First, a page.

Singer Luther Ingram Dies

R&B singer Luther Ingram has died. Ingram was best known for the early '70s hit "If Lovin' You Is Wrong, I Don't Want to Be Right."

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JOHN YDSTIE, host:

Finally, a remembrance. The R&B singer Luther Ingram died this week. You may not know his name, but for listeners of a certain age, it won't take long to recognize his contribution to popular music. NPR's Karen Grigsby Bates has this appreciation.

(Soundbite of song, "If Lovin' You is Wrong, I don't Want to Be Right")

KAREN GRIGSBY BATES: In 1972, the afros were wide, the platform shoes were high, and the skirts were really, really short. If our mothers were worrying a little bit about what was going on at those basement parties barely illuminated by dim blue lights, Luther Ingram's hit wasn't going to make them feel any better. It oozed raw-edged, bluesy longing. Proprieties be damned, Luther wanted what he wanted. And as the adults suspected, that kind of erotic rule-breaking could be pretty contagious.

(Soundbite of song, "If Lovin' You is Wrong, I Don't Want to Be Right")

Mr. LUTHER INGRAM (Singer): (Singing) If lovin' you is wrong, I don't want to be right...

BATES: A native of Jackson, Tennessee, Luther Ingram began singing with a gospel group, the Midwest Crusaders, after his family moved north to Alton, Illinois. As a young man, he moved to New York to try to make it as a professional musician. To stretch his few dollars as far as possible, he had a roommate - a guy named Jimi Hendrix.

(Soundbite of music)

BATES: Ingram played backup for Ike Turner and later opened for Isaac Hayes. He co-authored "Respect Yourself" in 1972. It became a hit for the Staple Singers.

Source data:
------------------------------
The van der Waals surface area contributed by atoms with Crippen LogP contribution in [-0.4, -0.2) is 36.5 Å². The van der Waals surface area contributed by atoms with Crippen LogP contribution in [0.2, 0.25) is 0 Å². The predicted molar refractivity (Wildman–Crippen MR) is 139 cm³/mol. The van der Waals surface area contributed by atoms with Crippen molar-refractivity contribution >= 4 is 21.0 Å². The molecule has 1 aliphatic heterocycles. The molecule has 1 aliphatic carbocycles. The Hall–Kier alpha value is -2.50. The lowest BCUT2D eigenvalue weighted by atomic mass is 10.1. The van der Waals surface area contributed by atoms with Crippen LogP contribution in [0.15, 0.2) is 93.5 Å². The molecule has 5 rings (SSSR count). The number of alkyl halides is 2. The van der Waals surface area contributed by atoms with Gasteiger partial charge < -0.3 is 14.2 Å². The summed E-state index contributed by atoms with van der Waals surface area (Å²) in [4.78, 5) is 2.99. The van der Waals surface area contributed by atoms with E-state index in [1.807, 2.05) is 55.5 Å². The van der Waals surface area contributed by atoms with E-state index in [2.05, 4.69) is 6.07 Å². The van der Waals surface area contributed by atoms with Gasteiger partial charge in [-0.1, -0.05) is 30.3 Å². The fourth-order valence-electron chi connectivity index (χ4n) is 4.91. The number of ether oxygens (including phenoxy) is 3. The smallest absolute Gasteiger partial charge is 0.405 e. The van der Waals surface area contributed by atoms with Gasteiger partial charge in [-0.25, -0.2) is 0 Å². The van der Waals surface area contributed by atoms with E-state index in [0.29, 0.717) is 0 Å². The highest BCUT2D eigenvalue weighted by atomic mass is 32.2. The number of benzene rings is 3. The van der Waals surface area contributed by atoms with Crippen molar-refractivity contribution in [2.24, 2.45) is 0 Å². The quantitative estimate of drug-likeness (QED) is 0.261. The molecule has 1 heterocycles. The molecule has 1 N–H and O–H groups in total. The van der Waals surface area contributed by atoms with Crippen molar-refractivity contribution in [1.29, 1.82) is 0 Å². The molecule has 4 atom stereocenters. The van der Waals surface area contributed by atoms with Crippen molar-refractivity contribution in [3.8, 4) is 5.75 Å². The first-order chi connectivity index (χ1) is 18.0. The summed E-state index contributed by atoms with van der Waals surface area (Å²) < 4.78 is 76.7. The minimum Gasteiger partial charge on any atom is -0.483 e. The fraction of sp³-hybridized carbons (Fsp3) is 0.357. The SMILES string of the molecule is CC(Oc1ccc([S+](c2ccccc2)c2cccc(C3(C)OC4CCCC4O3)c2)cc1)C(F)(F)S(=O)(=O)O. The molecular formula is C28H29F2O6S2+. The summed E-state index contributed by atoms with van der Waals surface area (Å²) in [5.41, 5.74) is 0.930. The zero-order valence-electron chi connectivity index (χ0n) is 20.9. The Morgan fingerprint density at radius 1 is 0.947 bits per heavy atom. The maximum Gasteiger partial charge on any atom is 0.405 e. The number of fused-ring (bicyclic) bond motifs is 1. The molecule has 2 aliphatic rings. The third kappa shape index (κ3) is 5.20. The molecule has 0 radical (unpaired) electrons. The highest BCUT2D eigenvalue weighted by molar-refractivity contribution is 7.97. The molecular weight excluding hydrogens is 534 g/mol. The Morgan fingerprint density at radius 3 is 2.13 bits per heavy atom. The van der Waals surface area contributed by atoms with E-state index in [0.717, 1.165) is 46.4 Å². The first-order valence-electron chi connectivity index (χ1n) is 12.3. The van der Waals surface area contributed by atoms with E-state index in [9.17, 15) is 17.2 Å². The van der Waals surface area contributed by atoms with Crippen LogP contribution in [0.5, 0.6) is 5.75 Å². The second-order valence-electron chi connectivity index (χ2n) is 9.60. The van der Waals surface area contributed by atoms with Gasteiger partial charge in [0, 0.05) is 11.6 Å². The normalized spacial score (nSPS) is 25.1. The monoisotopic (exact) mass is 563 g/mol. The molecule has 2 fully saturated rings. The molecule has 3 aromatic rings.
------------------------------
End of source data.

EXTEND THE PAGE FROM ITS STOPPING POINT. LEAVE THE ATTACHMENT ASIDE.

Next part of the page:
(Soundbite of song, "Respect Yourself")

THE STAPLE SINGERS (Singing Group): (Singing) Respect Yourself.

BATES: But it was a song that he didn't write but made his own that people remember best.

(Soundbite of song, "If Lovin' You is Wrong, I Don't Want to Be Right")

Mr. INGRAM: (Singing) If being right means being with you, I'd rather live alone...

BATES: Patricia Wilson Aden of the Rhythm and Blues Foundation says Ingram's soulful sound is very much a part of the Memphis-based sax record tradition.

Ms. PATRICIA WILSON ADEN (Rhythm and Blues Foundation): Very soulful, a deep, resonant male voice that women just love.

(Soundbite of song, "If Lovin' You is Wrong, I Don't Want to Be Right")

Mr. INGRAM: (Singing) If lovin' you is wrong...

BATES: Ingram's delivery on "If Lovin' You is Wrong" is so anguished, a lot of listeners assumed it was inspired by a personal catastrophe. Not so, says friend and music historian Bernie Hayes, author of "The Death of Black Radio."

Mr. BERNIE HAYES (Music Historian; Author, "The Death of Black Radio"): It had nothing to do with his personal life. It's the way he interprets the song.

(Soundbite of song, "If Lovin' You is Wrong, I Don't Want to Be Right")

Mr. INGRAM:(Singing) If lovin' you is wrong, I don't want to be right...

BATES: A number of artists from Isaac Hayes and Mille Jackson to Rod Stewart recorded "If Lovin' You is Wrong," but say the words or hum the first few bars, and it's Luther Ingram's voice - tinged with whiskey and collard greens - that floats into your mind's ear.

Luther Ingram died Monday from complications of diabetes. He was 69 years old. Karen Grigsby Bates, NPR News.

(Soundbite of song, "If Lovin' You is Wrong, I Don't Want to Be Right")

Mr. INGRAM: (Singing) Are you wrong to give your love to a married man? And am I wrong for trying to hold on the best thing I've ever had? If lovin' you is wrong, I don't want to be right. If lovin' you is wrong, I don't want to be right. I don't want to be right if it means being without you.

YDSTIE: DAY TO DAY is a production of NPR news with contributions from Slate.com. I'm John Ydstie.

MADELEINE BRAND, host:

And I'm Madeleine Brand.

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